European Revolutions • Colonialism • Territorial development strategy where a territory is occupied by a foreign government. • Using military power to acquire foreign territories and resources. • Organization according to objectives related to resource acquisition and market expansion. • Political / religious / racist drive. • Between 1400 and 1945, colonial movements were undertook by Europe all over the world. • 1400-1800: • Spain, Portugal, Holland, France and England were the main colonial powers. • After 1800: • England had a dominance over others.
European Control of the World, 1500-1950 Europe Territory the has been controlled by an European nation at some point from 1500 to 1950
Urbanization • City • A political designation. • Refers to a municipal entity that is governed by some kind of administrative organization. • The largest cities (especially capitals) are: • The foci of the state. • Complete microcosms of their national cultures. • Primate city • A country’s largest city. • Always disproportionately larger than the second largest urban center -- more than twice the size. • Expressive of the national culture (major cultural institutions). • Usually (but not always) the capital. • Examples: Paris, London, Athens.
European vs. American Cities • Urbanized population • Both the US and Europe have a high level of urbanization. • Similarities • Central core. • Suburban ring. • Differences • High suburban density. • Apartments. • Public transportation. • Land scarcity. • Centralized Urban planning.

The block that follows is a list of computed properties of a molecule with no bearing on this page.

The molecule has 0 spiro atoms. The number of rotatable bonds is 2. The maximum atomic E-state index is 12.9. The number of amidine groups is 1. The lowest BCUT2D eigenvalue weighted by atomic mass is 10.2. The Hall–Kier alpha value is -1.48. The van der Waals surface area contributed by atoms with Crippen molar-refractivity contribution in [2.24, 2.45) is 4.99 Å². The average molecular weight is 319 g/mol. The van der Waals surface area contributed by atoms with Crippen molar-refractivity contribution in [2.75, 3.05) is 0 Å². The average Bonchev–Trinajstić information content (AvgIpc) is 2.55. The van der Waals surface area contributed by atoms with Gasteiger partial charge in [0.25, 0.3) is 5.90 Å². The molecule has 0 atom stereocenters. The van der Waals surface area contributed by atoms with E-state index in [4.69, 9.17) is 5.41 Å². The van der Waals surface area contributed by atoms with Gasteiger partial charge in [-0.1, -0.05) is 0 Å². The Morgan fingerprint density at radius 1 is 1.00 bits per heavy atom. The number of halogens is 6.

European Population • Major demographic challenges • Falling share of the world’s population: • From 8% in 1980 to 6% in 2003. • Low Fertility, below replacement rate in many cases. • Fewer young people. • Smaller working age population. • Aging of the population. • Many country will experience a population decline. • Immigration partially offsetting losses.
Population Migrations in Europe High Income Country Massive Population Migration Former Soviet Bloc Countries: 2.4 M UK 1.9 M Germany 6.7 M France 3.6 M Switz. 1.2 M Italy 1 M Former Yugoslavia 600,000 Turkey: 2 M Guest workers, Most in Germany North Africa: 2 M
B Contemporary Europe • Context • Important linguistic diversity in Europe. • Several different cultures. • Related to several conflicts in the past (recently: former Yugoslavia). • Major language groups • 85% of Indo-European speech. • Roman languages: • Direct descendents of Latin. • Predominate in Southern Europe (Spanish, Portuguese, French, Italian, Romanian, Romansch). • Germanic languages: • Predominate in northwestern Europe (German, English, Flemish (Dutch), Swedish, Danish, etc.).
Linguistic and Religious Diversity • Slavic languages: • Predominate in Eastern Europe (Russian, Polish, Ukrainian, Czech, Slovak, Serbian, Lithuanian, etc.). • Greek. • Ural-Altaic languages: • Finnish, Hungarian, Estonian. • All of the above, except the last, are part of the major Indo-European language family that extends all the way into northern India.